Travellers arriving from Sri Lanka, Bangladesh, Nepal, and Pakistan will now have to undergo 21 days of mandatory quarantine upon arrival in Malaysia, in light of the spread of variants of concern (VOC), Free Malaysia Today reported.
Last month, the Health Ministry in Malaysia increased the quarantine period for arrivals from India to 21 days, maintaining the 14-day duration for all other countries.
In a statement, Health Director General Dr Noor Hisham Abdullah said the determination of SOPs for international arrivals was subject to periodic risk assessments.
“It is noted that the extension of this surveillance period is very important to ensure the transmission of Covid-19 infections from abroad does not occur, particularly those involving VOCs and variants of interest, which can spread more rapidly and pose a higher risk of death,” he said.
All travellers must also undergo a RT-PCR test within three days of their departure, and upon arrival in Malaysia.
For those undergoing a 14-day quarantine, a RT-PCR test will be conducted on the 10th day, and if negative, they will be released upon completion of the full two weeks. For travellers undergoing the 21-day quarantine, this test will be performed on the 18th day.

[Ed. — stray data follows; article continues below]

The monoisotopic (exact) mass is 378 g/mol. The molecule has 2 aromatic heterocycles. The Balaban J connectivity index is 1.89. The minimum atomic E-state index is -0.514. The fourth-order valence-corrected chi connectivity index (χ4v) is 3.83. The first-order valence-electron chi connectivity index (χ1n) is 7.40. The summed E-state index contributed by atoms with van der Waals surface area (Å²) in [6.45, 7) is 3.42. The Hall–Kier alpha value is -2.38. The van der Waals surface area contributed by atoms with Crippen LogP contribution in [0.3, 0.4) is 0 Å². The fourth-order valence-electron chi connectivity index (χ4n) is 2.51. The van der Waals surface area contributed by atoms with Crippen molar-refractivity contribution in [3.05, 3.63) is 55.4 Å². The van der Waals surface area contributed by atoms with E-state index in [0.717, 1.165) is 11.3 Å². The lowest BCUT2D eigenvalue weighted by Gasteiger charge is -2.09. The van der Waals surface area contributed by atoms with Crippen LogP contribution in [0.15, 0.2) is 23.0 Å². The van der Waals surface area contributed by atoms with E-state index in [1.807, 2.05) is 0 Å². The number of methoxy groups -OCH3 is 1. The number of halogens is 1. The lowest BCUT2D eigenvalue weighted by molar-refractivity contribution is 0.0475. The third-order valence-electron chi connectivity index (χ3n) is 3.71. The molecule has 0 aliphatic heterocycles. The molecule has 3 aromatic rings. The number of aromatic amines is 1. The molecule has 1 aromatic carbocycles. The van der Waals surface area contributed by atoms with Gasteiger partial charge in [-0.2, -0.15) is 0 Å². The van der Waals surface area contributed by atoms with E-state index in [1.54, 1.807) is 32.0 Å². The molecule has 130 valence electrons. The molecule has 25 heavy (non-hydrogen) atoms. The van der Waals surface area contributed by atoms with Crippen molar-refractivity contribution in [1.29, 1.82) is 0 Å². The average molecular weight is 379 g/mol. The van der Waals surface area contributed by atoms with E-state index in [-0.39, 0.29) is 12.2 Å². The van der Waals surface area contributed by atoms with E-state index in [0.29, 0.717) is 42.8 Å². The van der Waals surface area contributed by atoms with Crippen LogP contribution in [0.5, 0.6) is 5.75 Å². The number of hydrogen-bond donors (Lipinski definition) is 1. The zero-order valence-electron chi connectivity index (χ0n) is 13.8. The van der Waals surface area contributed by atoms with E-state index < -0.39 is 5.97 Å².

Arrivals undergoing a 14-day quarantine may have their stays extended by a week if it is deemed necessary by a risk assessment performed at the end of the first two weeks.
Noor Hisham added that numerous appeals have been made to the home surveillance order committee relating to applications for exemptions or for shortened quarantine periods.
“The health ministry understands the various personal situations they face, but at the same time needs to remain serious in the implementation of this quarantine policy to ensure that the risk of Covid-19 infection from abroad can be minimised.
“We would also like to inform that any application and appeal must go through a very strict evaluation process.” (Colombo Gazette)